On genetic flow and variance and on the place of this in facilitating the evolutionary process

On genetic flow and variance and on the place of this in facilitating the evolutionary process

ALLOGENIC – Causing or precipitating environmental change

ECESIS –Establishment of an organism in a new environment

AUTOGENIC – Genetic change to fit new environment

CLINAL VARIATION–Continuous variation over a wide band

NATURAL SELECTION – The circumstances whereby particular individuals can preferentially within a population give rise to offspring due to unique and appropriate genetic makeup.

SUCCESSION – Changes in species makeup within a defined ecosystem over time.

OK, sometime long ago I noted down the following quote:

“Autogenic versus allogenic  = succession, dispersal and ecesis versus environmental change.”

And it’s kind of stuck with me, tho’ I forget who I’m actually quoting!


An allogenic phenomenon allows autogenesis followed by ecesis although there could be natural selection from clinal variation within the original population.

Without allogenic change then autogenesis proves selectively disadvantageous or just stocks up the clinal variation.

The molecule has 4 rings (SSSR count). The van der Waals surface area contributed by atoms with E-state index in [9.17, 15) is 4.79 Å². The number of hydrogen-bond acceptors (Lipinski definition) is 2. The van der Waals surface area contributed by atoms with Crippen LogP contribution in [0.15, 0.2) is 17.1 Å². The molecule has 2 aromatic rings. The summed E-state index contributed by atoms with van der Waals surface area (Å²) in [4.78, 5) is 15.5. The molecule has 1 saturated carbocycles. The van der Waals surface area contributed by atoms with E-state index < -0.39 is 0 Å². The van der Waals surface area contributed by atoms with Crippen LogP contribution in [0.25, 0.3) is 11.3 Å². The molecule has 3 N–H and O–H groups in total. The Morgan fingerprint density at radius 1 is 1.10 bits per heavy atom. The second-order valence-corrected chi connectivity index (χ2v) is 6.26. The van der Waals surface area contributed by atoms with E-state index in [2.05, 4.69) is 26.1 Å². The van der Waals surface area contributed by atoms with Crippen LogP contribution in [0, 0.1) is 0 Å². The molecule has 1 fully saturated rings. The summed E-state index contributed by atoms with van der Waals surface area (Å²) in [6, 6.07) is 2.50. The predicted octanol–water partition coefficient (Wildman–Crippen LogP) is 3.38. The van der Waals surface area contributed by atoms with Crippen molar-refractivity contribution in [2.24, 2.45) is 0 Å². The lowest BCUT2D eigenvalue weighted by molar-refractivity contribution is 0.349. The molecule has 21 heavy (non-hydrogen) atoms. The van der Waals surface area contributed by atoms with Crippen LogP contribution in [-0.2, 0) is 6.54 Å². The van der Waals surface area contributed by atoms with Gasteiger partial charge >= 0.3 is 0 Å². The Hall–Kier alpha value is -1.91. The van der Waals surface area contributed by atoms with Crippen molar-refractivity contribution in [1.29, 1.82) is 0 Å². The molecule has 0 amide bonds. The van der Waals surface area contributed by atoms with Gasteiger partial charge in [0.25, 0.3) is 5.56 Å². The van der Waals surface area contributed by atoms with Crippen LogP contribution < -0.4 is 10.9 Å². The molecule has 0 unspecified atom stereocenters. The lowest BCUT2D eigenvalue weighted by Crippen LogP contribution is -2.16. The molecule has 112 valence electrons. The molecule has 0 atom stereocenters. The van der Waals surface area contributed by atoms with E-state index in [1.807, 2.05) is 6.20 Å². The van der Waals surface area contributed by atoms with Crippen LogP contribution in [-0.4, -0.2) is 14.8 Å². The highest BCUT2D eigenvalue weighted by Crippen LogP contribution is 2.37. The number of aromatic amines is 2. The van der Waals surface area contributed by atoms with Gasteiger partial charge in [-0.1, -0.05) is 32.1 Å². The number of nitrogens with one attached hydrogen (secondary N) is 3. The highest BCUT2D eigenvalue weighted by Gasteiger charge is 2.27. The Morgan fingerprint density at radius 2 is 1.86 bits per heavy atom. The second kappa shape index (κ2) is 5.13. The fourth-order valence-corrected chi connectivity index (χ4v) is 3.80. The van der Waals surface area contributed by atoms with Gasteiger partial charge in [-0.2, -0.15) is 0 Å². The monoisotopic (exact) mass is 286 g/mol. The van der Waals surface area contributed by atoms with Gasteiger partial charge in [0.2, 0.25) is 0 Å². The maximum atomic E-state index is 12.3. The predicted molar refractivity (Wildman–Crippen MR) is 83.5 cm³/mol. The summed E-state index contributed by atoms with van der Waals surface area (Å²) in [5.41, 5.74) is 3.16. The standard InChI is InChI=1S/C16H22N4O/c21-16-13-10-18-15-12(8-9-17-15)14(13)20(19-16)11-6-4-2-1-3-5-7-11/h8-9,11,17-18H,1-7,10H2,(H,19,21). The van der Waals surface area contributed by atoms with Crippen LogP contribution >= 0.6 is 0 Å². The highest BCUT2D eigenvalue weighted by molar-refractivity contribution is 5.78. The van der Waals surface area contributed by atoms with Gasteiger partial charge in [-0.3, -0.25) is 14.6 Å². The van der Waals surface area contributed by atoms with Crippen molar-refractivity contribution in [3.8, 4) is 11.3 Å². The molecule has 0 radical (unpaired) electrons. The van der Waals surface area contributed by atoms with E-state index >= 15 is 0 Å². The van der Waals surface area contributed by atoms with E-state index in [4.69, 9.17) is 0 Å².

Succession occurs between species within a fixed climatic and edaphic situation but in response to changes wrought on the ecosystem by the species’ maturation. Primary succession brings about microclimatic variances and the build up of secondary edaphic effects like soil accumulation en route to an eventual climactic state, secondary succession being an ongoing maintenance of an ecosystem’s dynamic equilibrium, always leading back to a previously known climax state. Autogenic change could be expressed during secondary succession or during a period of climatic or other change.

Multi allelic processes. Many enzymes and other products are coded at several different loci in the genome – generally recognised in plants – and this allows far greater flexibility in catering for change. Mutation giving potential for autogenic change at only one of several loci coding for a necessary gene product would probably not to any great extent damage the performance of an organism. If, however, allogenic change occurred then selection for new gene products would show up the existing gene and its now beneficial product. Time might allow for gradual increase in the presence of this gene within the population, within the ecosystem concerned.

What might affect the distribution of such pre-dispositional mutations within a non-allogenic situation? They could arise at random but be non selective passengers. Thus any climax population should consist of individuals loaded with non-related, non-advantageous variations in their genetic codes, possibly maintaining them at below optimal efficiency but giving the population selective adaptability without compromising its established place within the climax community. One could deduce a relationship between the lowered efficiency and the quantity of adaptability needed to allow continued survival of the population.


About greencentre

Non grant supported hence independent scientist, green activist, writer and forest planter.
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